Posted on Feb 05, 2018 | Views : 795
In previous posts, we touched on just how fundamental SEO is for small businesses and how it forms part of the essential mix of tactics that should be adopted in order to grow traffic and ultimately boost sales. SEO is the foundation to any type of marketing activity and in reality, should be one of the first processes put in place before spending on advertising and promotion.
So with that said, here are 25 SEO tips for small business:
Content is king (It’s a cliche but it’s true). When it comes to content, more is always better however there’s no use in writing, recording and producing endless amounts of content if it doesn’t lead to conversions. It’s important to have a call to action included in every piece of content you produce that clearly states what you’d like users to do next.
Keep up to date with SEO news and trends. This could either help you avoid possible penalties that would affect your search engine ranking, or help you gain a slight first mover advantage by effecting changes required to rank for a updated algorithm.
Avoid a slowdown. Optimise the size of every image you upload to your site, large images can slow down the load time of your webpages and this can negatively affect your ranking. You can use websites like tinypng to reduce the size of your images before uploading.
Make good use of your meta tags (H1, H2, Title, Page Description) you can make use of these to optimise your content to rank for the topic and keyword your targeting. Most content management systems will allow you direct access to your meta tags, or in the case of content management systems like wordpress, you can download plugins that will allow you greater access.
Your URL structure is important, make it easy for users and search engines to understand what area of your website they are in. Use a simple and easy to understand URL structure. e.g. blog posts should be at www.yoursite.com/blog/...
Decide from the start if your going to use www or not and set it in place, working with both can be detrimental to your ranking as your links and any references will be split between them.
The advantage you as a small business have over a large one is that you can be more niche. Where a larger company will have a diluted message as they target a variety of keywords and target audiences for their various products. You on the other hand can be specific and targeted; focusing your site entirely towards the keywords related to your products and target audience. They may be the larger, but topically your site will be more relevant, helping you to rank above them ultimately.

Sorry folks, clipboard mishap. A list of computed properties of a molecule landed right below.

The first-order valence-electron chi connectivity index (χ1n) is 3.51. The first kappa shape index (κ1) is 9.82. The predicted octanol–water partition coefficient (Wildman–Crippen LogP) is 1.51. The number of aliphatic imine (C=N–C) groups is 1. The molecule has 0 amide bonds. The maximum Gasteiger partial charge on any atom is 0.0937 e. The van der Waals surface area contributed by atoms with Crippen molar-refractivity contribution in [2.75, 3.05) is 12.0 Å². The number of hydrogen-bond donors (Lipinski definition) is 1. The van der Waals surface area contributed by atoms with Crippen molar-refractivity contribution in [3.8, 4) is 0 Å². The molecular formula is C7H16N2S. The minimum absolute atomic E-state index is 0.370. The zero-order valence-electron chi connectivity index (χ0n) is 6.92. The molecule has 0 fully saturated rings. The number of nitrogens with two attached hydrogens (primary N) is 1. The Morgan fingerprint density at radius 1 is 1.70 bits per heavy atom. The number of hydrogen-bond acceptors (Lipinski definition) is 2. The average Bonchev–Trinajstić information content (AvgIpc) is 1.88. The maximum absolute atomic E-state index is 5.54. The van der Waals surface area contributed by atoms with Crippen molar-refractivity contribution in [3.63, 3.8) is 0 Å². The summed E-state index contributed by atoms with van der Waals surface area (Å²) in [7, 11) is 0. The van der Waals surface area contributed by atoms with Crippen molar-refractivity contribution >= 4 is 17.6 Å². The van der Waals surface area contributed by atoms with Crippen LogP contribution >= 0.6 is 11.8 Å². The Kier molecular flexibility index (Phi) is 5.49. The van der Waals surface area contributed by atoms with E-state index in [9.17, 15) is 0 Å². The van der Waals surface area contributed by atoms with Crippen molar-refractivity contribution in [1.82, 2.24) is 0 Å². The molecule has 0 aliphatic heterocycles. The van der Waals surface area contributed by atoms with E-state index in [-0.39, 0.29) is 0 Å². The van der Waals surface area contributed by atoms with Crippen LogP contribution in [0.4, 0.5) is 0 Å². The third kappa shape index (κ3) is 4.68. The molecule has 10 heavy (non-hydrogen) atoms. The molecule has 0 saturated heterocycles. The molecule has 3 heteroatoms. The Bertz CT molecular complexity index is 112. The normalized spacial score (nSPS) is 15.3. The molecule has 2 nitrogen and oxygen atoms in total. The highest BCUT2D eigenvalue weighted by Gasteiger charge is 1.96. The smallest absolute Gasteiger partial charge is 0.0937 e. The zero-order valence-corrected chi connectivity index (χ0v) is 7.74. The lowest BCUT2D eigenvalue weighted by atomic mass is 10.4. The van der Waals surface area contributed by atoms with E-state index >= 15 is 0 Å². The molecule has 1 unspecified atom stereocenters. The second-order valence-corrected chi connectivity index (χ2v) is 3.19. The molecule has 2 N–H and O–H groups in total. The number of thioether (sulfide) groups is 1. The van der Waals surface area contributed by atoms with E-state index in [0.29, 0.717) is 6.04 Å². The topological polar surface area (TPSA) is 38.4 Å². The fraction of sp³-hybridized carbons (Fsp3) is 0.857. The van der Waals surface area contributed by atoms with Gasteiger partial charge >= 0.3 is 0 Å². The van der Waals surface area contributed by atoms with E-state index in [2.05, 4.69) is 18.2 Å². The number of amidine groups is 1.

Social media signals matter! Set up your social media channels to lead users to your site and to your content. Content that is shared a lot socially does rank better and a large social media following can make up (to some degree) for a smaller website.
Encourage social sharing of your content and site by adding social share buttons to all the content on the website as well as social follow buttons to encourage visitors to follow on there socials.
Ask your customers to leave you reviews on google my business this is less for ranking and more to help with the conversion process; before even visiting your site, users can see the positive experiences others have already had with you.
Reach out to other small businesses and topically relevant sites to share content on there site and vice versa. This will not only help you to gain some links which of course are one of the biggest factors in ranking; but also build yourself up as part of a topically relevant online community.
Link to other pages on your site, wherever possible and relevant link to other posts and pages on your site. This helps to reinforce and signal to search engines what a particular page is about.
The footer links on your homepage matter! Include links to the most important pages and posts on your site to signal their importance. Links on your footer (provided you have a traditional site structure) show on every page, so rethink what page you link to, there’s a tendency to stuff this area with pages that don’t fit elsewhere on the site and that are quite often not very important.